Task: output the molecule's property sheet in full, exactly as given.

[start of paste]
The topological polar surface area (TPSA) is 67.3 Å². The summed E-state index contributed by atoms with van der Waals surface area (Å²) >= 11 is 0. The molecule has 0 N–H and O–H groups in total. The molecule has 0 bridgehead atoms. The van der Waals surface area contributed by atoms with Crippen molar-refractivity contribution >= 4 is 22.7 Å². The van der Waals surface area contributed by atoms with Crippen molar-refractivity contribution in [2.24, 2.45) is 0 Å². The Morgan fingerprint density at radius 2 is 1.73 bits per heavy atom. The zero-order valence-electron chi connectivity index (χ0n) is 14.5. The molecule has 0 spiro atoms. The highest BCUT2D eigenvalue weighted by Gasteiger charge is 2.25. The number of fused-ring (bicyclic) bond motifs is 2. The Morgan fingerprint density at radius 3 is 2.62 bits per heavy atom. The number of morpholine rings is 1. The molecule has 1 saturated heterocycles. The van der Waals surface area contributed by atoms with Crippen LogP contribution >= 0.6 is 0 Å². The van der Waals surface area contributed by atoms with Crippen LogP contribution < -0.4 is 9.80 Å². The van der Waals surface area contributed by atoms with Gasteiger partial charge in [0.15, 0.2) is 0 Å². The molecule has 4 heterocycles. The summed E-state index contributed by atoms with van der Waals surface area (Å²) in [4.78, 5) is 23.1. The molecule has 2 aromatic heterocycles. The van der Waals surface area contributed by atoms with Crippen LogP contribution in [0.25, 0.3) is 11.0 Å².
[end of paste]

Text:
The topological polar surface area (TPSA) is 67.3 Å². The summed E-state index contributed by atoms with van der Waals surface area (Å²) >= 11 is 0. The molecule has 0 N–H and O–H groups in total. The molecule has 0 bridgehead atoms. The van der Waals surface area contributed by atoms with Crippen molar-refractivity contribution >= 4 is 22.7 Å². The van der Waals surface area contributed by atoms with Crippen molar-refractivity contribution in [2.24, 2.45) is 0 Å². The Morgan fingerprint density at radius 2 is 1.73 bits per heavy atom. The zero-order valence-electron chi connectivity index (χ0n) is 14.5. The molecule has 0 spiro atoms. The highest BCUT2D eigenvalue weighted by Gasteiger charge is 2.25. The number of fused-ring (bicyclic) bond motifs is 2. The Morgan fingerprint density at radius 3 is 2.62 bits per heavy atom. The number of morpholine rings is 1. The molecule has 1 saturated heterocycles. The van der Waals surface area contributed by atoms with Crippen LogP contribution >= 0.6 is 0 Å². The van der Waals surface area contributed by atoms with Crippen LogP contribution < -0.4 is 9.80 Å². The van der Waals surface area contributed by atoms with Gasteiger partial charge in [0.15, 0.2) is 0 Å². The molecule has 4 heterocycles. The summed E-state index contributed by atoms with van der Waals surface area (Å²) in [4.78, 5) is 23.1. The molecule has 2 aromatic heterocycles. The van der Waals surface area contributed by atoms with Crippen LogP contribution in [0.25, 0.3) is 11.0 Å².